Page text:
So I don't want to give over the cycle view on that. Maybe I could just add to that. There is a reason for why we have this cash return on invested capital as one of our transformation metrics, because that will force a lot of CapEx discipline. Also, a question regarding the non-Ocean parts. You mentioned in the presentation that you have been seeing a reduction in volumes both in sea and air [ph], but as far as I can see you also seeing quite a bit of reduction in the yields both in Ocean and in air.

I'm just wondering how or what is the reason for this, because this is a trend that has been going on now for a number of quarters and it doesn't really coincide with what we see from some of the other freight forwarders out there? That's the first one. We have also - I think we have also taken some various debt provisions and things like that are impacting the numbers. The second one is regarding the Ocean part. If you take the nominal capacity that you have reported by the end of the quarter, it's up by 2.

Most of that increase, as far as I can see still is caused by you taking in more charter capacity. Could you elaborate a little bit about sort of your capacity plans? You have previously stated that you want to keep capacity flat, which probably means that you need to get rid of some capacity that needs to - you have need to obtain that target for the full year.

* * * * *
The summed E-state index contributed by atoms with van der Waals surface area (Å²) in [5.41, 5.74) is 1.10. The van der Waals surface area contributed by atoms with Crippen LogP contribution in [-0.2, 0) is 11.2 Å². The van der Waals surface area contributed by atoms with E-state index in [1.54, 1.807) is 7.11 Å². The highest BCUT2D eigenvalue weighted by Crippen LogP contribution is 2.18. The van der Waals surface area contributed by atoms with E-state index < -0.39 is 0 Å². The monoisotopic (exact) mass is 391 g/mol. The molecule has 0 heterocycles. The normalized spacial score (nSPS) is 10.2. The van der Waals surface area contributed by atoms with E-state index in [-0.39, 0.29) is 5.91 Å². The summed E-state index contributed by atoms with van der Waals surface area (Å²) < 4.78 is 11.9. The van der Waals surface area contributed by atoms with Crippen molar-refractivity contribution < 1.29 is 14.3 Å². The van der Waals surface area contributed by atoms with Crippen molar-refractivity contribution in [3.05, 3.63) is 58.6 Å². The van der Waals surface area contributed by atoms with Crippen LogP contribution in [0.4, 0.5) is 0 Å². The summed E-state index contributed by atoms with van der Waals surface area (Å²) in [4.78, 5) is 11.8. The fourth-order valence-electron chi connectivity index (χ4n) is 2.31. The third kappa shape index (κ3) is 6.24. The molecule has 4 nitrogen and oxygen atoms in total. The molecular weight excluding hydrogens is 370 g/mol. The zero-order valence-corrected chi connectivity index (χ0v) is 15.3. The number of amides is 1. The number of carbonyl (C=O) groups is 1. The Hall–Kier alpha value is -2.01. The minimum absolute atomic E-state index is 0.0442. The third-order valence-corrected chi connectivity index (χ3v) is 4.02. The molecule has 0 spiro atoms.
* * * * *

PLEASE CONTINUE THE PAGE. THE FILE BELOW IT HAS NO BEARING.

And how you think about that increase in capacity and the impact into Q3 and Q4? Yes, we have a - we have said and still absolutely also mean that we want to be around 4 million TEU of deployed capacity. Right now, we have invested and we are meeting some extra challenge because we have a number of ships out in shipyards for retrofitting of scrubbers. And we also have invested a little more in - in slow steaming, invested a little more capacity and slow steaming this year.

That's why the number - the absolute number is a little bit up. But - but, we absolutely want to remain disciplined on capacity and have - stick to our guidance of around 4 million TEU of deployed capacity because it helps us drive utilization up and unit cost down. So there is no change in that. And then the last one is still a little bit maybe regarding the capacity developments, because I assume that part of the reason for the very significant improvement in the bunker efficiency that we have seen in the last two quarters, is probably caused by the reductions that we've seen chartered capacity, which means you have more owned vessels normally larger and more efficient in terms of fuel, but the ramp up that we have seen now here in terms of chartered capacity, how will that impact your efficiency on bunker and also on the costs going into the second half?